For those of you who have not followed the story, Adam Toledo was a 13-year-old person of color who was shot dead by police officer Eric Stillman. Police received a call of weapons fire and they responded. Toledo and an older boy were allegedly firing into vehicles with loaded weapons. The cops responded, they caught up with Toledo on foot. The police officer was running with his weapon drawn when Toledo dumped his weapon and turned around with his hands up. The officer, not knowing whether or not Toledo was turning to shoot or to surrender, fired on the spot, killing Toledo. Should the officer be held accountable for this crime?
Where do We Lay the Blame?
Already, lines are beginning to form. On the one side, you have people blaming the police officer for using cowboy tactics to contain the situation. Others blame the 13-year-old, his parents, or the older boy who was with him at the time, Ruben Roman, who put the gun in his hands. Roman will face charges for putting the gun into the hands of the 13-year-old. But police-reform advocates believe that police are scapegoating Roman for their own mistake. Could it be that they are actually all right?
Police Tactics When Engaging Armed Suspects
Someone calls to report shots fired in their neighborhood. Police catch up with two individuals. The younger individual, who did not fire a shot, ends up with the gun. Why? Because the older boy knows that the charges will not be as stiff against a 13-year-old as they will a 17-year-old. So the child now has the gun. He is running away from police, and he does not want to get shot, so he obeys their instructions. He drops the weapon and puts his hands up. He is killed anyway.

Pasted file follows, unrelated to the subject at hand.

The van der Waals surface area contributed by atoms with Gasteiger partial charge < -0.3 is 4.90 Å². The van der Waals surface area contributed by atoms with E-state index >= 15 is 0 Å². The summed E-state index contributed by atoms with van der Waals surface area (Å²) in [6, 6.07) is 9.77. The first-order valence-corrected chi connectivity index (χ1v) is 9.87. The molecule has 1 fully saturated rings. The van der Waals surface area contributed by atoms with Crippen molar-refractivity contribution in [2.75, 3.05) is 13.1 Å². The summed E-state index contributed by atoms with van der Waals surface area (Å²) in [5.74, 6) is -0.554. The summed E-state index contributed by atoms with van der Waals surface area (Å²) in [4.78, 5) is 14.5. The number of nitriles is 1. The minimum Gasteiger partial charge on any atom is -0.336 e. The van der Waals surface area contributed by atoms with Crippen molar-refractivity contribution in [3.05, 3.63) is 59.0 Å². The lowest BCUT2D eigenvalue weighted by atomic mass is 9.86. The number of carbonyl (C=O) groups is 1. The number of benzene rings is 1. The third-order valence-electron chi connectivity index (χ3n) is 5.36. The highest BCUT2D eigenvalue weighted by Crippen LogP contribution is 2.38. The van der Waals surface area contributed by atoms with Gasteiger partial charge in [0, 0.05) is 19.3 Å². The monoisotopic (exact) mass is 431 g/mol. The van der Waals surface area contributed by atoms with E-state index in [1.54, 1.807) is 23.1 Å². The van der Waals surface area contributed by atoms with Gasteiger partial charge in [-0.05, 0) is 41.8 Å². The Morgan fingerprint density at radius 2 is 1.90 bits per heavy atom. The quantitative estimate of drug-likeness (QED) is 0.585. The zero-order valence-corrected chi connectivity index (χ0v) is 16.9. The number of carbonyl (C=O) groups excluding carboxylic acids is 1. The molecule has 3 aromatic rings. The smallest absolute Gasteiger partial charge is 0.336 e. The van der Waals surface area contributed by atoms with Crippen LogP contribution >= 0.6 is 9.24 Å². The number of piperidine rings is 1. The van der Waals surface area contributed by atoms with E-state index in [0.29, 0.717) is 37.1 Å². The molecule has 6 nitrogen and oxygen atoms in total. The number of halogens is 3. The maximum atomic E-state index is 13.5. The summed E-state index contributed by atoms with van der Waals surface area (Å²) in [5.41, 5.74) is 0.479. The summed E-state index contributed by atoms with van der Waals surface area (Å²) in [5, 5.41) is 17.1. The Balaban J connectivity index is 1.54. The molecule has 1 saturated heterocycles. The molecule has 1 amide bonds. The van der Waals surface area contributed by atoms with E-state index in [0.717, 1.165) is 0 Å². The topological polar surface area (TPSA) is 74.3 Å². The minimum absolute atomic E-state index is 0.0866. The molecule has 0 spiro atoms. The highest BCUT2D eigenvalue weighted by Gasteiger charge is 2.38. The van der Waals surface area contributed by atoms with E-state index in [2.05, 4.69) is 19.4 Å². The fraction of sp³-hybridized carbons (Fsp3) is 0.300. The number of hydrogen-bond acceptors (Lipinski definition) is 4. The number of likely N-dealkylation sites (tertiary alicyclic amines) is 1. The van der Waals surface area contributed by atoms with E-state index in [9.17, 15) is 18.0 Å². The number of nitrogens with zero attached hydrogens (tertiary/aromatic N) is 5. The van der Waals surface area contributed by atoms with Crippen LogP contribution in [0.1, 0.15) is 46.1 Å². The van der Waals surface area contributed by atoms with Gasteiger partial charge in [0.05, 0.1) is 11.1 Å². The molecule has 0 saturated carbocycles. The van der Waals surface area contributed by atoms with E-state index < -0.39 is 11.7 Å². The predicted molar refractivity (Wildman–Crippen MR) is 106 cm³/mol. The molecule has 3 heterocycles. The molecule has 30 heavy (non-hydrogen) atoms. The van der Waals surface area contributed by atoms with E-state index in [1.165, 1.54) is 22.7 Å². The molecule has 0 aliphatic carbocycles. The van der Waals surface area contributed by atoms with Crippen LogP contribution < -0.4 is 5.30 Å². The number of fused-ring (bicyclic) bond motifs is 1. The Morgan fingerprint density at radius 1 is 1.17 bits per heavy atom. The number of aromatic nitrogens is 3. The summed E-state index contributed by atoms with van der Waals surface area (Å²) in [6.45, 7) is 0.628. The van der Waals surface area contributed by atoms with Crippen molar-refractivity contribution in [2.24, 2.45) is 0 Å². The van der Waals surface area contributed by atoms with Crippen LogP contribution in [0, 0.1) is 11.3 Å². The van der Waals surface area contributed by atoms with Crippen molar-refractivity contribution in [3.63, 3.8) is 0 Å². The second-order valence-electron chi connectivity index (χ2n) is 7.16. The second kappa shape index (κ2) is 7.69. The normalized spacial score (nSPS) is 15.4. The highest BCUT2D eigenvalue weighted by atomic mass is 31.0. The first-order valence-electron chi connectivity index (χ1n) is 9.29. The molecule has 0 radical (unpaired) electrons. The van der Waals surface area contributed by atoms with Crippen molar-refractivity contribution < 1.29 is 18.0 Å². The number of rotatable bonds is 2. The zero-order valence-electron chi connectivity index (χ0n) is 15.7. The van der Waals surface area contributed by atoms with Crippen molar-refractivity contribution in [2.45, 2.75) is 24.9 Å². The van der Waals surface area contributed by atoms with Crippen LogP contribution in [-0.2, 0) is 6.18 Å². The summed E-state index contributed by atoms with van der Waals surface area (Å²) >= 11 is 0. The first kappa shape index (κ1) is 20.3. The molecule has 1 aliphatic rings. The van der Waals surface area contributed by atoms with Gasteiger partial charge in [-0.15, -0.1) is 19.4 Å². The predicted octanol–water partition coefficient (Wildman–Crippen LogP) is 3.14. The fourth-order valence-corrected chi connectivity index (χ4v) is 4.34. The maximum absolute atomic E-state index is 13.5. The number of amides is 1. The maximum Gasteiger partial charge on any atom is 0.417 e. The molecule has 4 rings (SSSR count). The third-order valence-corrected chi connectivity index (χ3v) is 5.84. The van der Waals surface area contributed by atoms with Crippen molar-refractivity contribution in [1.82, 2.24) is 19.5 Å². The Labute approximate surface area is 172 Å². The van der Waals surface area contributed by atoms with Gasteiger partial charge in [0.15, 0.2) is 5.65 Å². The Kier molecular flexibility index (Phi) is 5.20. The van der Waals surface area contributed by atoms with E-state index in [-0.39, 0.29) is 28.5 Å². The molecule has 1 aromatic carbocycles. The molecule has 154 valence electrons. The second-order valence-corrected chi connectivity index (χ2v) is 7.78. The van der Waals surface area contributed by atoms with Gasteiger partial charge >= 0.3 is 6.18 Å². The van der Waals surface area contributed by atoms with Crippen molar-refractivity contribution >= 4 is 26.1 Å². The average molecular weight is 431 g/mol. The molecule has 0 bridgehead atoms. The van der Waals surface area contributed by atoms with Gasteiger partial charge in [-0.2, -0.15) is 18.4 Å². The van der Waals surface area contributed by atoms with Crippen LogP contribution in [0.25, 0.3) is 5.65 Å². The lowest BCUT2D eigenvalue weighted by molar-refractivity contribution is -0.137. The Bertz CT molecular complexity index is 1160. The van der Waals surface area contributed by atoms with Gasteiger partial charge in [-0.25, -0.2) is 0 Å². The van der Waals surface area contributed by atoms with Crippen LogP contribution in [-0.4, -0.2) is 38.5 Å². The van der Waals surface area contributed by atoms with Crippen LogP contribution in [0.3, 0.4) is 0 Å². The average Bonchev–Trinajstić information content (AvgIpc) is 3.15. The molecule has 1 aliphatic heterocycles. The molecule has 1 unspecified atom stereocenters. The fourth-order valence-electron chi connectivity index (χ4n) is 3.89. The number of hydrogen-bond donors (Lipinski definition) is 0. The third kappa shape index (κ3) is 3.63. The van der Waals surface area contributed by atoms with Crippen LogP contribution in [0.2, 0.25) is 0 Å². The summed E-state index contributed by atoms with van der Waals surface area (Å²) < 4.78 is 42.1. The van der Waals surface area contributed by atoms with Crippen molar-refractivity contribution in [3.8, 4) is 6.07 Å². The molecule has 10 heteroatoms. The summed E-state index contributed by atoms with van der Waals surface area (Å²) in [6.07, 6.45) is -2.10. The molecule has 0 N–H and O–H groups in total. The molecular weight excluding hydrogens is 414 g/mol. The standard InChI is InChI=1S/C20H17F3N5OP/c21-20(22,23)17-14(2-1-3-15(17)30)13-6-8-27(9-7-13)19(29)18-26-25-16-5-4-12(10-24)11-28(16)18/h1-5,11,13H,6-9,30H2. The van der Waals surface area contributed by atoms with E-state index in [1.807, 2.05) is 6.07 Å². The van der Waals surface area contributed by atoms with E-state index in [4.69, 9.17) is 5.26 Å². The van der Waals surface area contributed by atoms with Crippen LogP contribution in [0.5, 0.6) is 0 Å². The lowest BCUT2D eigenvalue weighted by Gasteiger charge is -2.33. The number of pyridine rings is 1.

Police Department Blowback
While police are rallying around the vilified officer, they will be most likely to bear the brunt of his decision. Despite his training, despite any other consideration, this police officer made a decision that, in hindsight, we all know was wrong. However, just because it was incorrect does not mean it was morally or even legally wrong. It just means it did not turn out the best way that it could have.
What is true is that the next 13-year-old running around with a gun in his hands is less likely to follow commands than he would have been before the shooting. Consider the fact that Toledo did everything that was asked of him and still was shot. Now, the next kid running around with a gun is going to figure that, since he will be shot anyway, he might as well take his chances in a firefight. That makes all police and the public less safe. One could argue that pursuing an armed suspect on foot with guns drawn also makes the public less safe.
Talk to a Chicago Criminal Defense Attorney Today
If you have been charged with a serious crime in Cook County, call the Chicago criminal defense attorney with years of experience arguing in both federal and state courts. David Freidberg can be reached at (312) 560-7100 or via our email. Call today and allow us to begin preparing your defense immediately.